Skip to main content Skip to search

Archives for April 2016

locus tax return

What Actually Happens When I Don’t File Taxes as an Expat?

If you are not aware by now, Americans are taxed on their worldwide income, meaning your income from abroad is considered taxable income to the U.S. government. Through a number of exclusions, many expats usually end up paying no taxes to the IRS, but the “filing” portion of a tax return is required of most all expat individuals- unless your income is less than the standard deduction which is $10,300 for single and $20,600 for joint filing. To simply put, even though you live outside the U.S., you still need to file tax return even though you may not owe any tax. Expats also are required to disclose international financial holdings which could range from a day-to-day bank account to a retirement fund.

The IRS collects around 55 billion USD in addition to tax revenue from back taxes and penalties through rigorous policing, and the discovery, auditing, and prosecution of delinquent expat taxpayers are made much easier through enforcement laws such as FBAR and FATCA. It’s becoming harder and harder to “lay low.” When caught with the delinquent status, the U.S. government will take drastic measures to force you to come current and make you pay what you owe. Till you comply with the strict rules set out by the IRS, the following consequences may make your life unnecessarily difficult.

  1. Withheld paychecks
  2. Possible imprisonment
  3. Denied application for the Foreign Earned Income Exclusion
  4. Penalties and interest accruement
  5. Liens placed on physical properties
  6. Seizure or freezing of financial accounts often w/o prior notice
  7. Increased statute of limitation for audit
  8. Loss of unclaimed tax refunds
  9. Passport revocation or denied renewal
  10. Automatic imposition of 30 percent withholding on transfers between financial institutions
  11. Non-dischargeable IRS-assessed taxes in case of bankruptcy
  12. Automatic tax filing by the IRS with an unfair calculation for owed taxes
  13. Massive time and energy loss to remedy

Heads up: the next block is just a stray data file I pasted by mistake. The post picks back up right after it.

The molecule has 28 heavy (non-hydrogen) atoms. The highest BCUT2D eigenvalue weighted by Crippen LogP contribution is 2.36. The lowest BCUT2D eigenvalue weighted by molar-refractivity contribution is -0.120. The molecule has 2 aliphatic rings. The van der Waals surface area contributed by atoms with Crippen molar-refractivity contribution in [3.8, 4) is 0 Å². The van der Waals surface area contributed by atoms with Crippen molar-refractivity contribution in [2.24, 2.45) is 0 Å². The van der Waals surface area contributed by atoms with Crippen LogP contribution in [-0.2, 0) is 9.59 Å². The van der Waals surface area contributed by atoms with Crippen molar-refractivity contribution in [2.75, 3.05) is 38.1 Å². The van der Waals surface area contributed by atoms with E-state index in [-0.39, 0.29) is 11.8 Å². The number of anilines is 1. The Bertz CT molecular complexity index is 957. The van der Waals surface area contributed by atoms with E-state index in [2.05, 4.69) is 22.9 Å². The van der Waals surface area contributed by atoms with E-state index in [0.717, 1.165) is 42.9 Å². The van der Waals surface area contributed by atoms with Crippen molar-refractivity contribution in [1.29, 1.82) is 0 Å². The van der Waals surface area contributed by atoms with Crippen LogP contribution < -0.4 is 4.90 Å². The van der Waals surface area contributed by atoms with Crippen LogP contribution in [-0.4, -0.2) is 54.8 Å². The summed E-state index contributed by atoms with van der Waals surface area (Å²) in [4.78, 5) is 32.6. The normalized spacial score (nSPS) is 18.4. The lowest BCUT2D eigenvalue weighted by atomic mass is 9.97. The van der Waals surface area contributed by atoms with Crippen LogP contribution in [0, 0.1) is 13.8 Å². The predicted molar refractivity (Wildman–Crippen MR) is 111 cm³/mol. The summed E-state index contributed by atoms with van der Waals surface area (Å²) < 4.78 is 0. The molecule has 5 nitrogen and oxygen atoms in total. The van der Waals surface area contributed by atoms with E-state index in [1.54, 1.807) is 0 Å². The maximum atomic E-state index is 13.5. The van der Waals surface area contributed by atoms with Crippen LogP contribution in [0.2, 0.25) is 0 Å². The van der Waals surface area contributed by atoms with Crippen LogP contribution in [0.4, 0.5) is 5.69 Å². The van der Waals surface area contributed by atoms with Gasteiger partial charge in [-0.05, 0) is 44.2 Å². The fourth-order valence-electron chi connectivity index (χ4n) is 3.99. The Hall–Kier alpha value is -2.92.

The system may seem unfair, but rules are rules. The consequences for the delinquent status can be severe.  It has become far more difficult to escape the IRS’ reach, and it is encouraged that all expats to consult with international tax experts to figure out the filing requirements and deduction opportunities.

Are you concerned about filing tax return as an American expat?

Contact us right away! We assign a personal CPA to your case, so you can receive a personalized tax filing service.

Read more

Financial Considerations before a Foreign Assignment

Soon-to-be-expats or current expats through foreign assignment, when it comes to personal finances, should be aware of current and long-term impacts of the international relocation.

 

A. Generally speaking, what are financial factors I should look into?

Immediate expenditures such as the cost of relocation, housing, taxes, transportation, and education should be reviewed carefully. Before making the decision to move abroad, you must consider if the offered financial package would satisfy your financial obligations, maintain your living standard, and continue to meet your financial objective. One important step to take is carefully examining duplicate expenses that would incur at your home location as well as the foreign assignment country (health insurance, rent, and etc.)

As for the long-term financial goals, see if the foreign assignment would affect your retirement benefits at all.

 

B. How would my expatriate compensation package compare to my current package?

The compensation package offered to an ordinary American employee is generally different than the one offered to an international assignee. The three most common approaches for international assignees are:

  1. Home-based: Based on the living standard of home country peers
  2. Host-based: Based on the living standard of host country peers
  3. Headquarters: Based on the living standard of the organization’s headquarters

Multinational organizations choose a different approach, but generally, an international assignee will receive the home-based compensation. However, with the fluctuating exchange rates, different tax systems, and costs-of-living, it is important to note that the compensation will be inevitably different.

 

C. Would my foreign assignment affect my equity in the company?

Unless told by the employer, your equity should not be affected; however, equity compensation is taxed differently in other countries when it involves vesting or sale. It is encouraged that you consult with your tax advisor to see how your equity would be affected in your destination country.

 

D. What about by my health insurance?

To be covered abroad, you may need to apply for extra coverage.  Most likely you will continue to contribute to the company’s health insurance and still be covered abroad. For specific health conditions that need extra attention, you are encouraged to speak to the relocation manager to find out the available medical services and even recommended doctors. In some countries, you may even be covered under their state-run health system.

 

E. How about my retirement plan?

This one heavily depends on the organizations’ retirement plan structure. You may or you may not be able to stay in your current retirement plan during your foreign assignment abroad. In case you can’t stay in the program, you discuss with a financial expert to find out other ways you can continue to contribute to your retirement.

Read more